If you’ve ever done much writing for revenue share, you know that a lot of those sites have been suffering the last few years thanks to Google’s updates to rid the search results of low-quality content. However, one revenue sharing site that seems to have bounced back is Squidoo. Their set up is very comparable to that of Hubpages — you build “lenses” on different topics and you have a ton of different ways you can monetize those.
I know that I personally have been seeing Squidoo lenses appear quite often in the search results for various things I look up. If you are interested in earning some passive income, writing for Squidoo may not be a waste of time. Here’s more information on how it works:
You can create a lens (which is actually an article) on pretty much anything you want. Building the lenses is fun to do because there are so many nifty little things you can add in addition to just creating your content. You can add relevant YouTube videos to your lenses, link lists, RSS feeds, Amazon product recommendations, and so much more. And it’s all very point and click. I can’t speak for everyone, but I felt that the process of putting together lenses was fairly simple and also fun. I do think building a lens is very similar to the process of building a hub on Hubpages.
As I mentioned above, Squidoo has a lot of different ways options for monetizing the content you create. A few of the most profitable options according to Squidoo’s editor-in-chief are Amazon Associates (displaying relevant Amazon products on your lenses), Google ads, in-text ads, and displaying products from Ebay. There are also several other things you can add to earn money, and you can also put affiliate links inside your content if you’re involved in any of those programs.
Squidoo will split 50 percent of the earnings from your lenses with you (this would not include your earnings from affiliate programs you participate in that you use your own direct links for — you would get 100 percent of those). But the earnings from the Google ads, in text links, and the Amazon products you promote through Squidoo you will get 50 percent of. Keep in mind you do not have to use Squidoo’s Amazon links if you are a member of the Amazon Associates program. You can always just put your own direct Amazon links in your lenses. If you sell a lot of Amazon products, you may end up earning more by not sharing your Amazon revenue with Squidoo.
The payout threshold can be set to as low as $1 although it’s default set to $10. Options for payment are Paypal or charity. Payments are made monthly.
Help & Tips
I don’t think I’ve ever seen a revenue-share writing site with more help and tips for getting started than Squidoo has. There are tons of guides and how-to’s for newbies, so you certainly won’t have to worry if you’re new to it and feeling intimidated about the process.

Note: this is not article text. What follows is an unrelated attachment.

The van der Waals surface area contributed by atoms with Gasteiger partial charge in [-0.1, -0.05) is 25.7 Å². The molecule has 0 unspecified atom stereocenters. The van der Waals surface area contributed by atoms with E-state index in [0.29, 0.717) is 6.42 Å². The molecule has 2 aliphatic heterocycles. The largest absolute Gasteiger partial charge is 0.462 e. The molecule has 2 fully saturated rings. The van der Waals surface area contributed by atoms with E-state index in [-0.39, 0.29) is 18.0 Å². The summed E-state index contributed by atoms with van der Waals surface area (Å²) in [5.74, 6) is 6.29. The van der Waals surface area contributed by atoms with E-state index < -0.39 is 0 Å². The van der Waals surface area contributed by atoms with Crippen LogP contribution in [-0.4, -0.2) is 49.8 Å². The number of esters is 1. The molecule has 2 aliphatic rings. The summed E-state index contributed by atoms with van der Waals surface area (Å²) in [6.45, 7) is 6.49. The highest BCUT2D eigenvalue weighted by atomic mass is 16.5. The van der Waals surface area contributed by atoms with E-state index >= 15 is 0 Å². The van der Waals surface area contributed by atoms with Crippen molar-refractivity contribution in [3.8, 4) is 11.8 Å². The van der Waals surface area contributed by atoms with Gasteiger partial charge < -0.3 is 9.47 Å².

Angie over at The Work at Home Wife actually did a passive income challenge at the end of last year focusing on Squidoo. She has lots of valuable information there on Squidoo and also shares her earnings. I would definitely recommend reading through this!
As far as my personal experience goes, I have about three lenses up on Squidoo currently, but I’ve never been very active over there so I’ve never seen much as far as earnings. This is one of those sites that I would really like to invest more time in, but I have been so busy lately I have just not had the chance to focus on it.
Writing for Squidoo vs. Writing for Your Own Website
There’s definitely something to be said for having your own piece of real estate on the web. You don’t have to share the revenue from your own property with anyone! Still, there’s some value to using Squidoo and sites like it for some passive income. For example, consider using Squidoo as an outlet for those fleeting interests that you have. If you’re like me, you tend to get completely absorbed in something for a month or two and then you just kind of burn out on the topic. Instead of creating an entire blog or website on something, why not just use Squidoo to write about it for a while?
If you build a website on a subject you’re interested in that doesn’t “stick,” that’s just going to end up being another abandoned website in the vast graveyard of abandoned websites that already exists on the web. So it might be better to give it a few months, use Squidoo or a site like it as your “outlet,” and make a little money until you see if this is going to be a long-term interest of yours. If it is, then maybe consider using your time and energy to create a website about it.
If you want to get started and create your first lens, you can go here. Do you have experience with Squidoo? Feel free to comment below!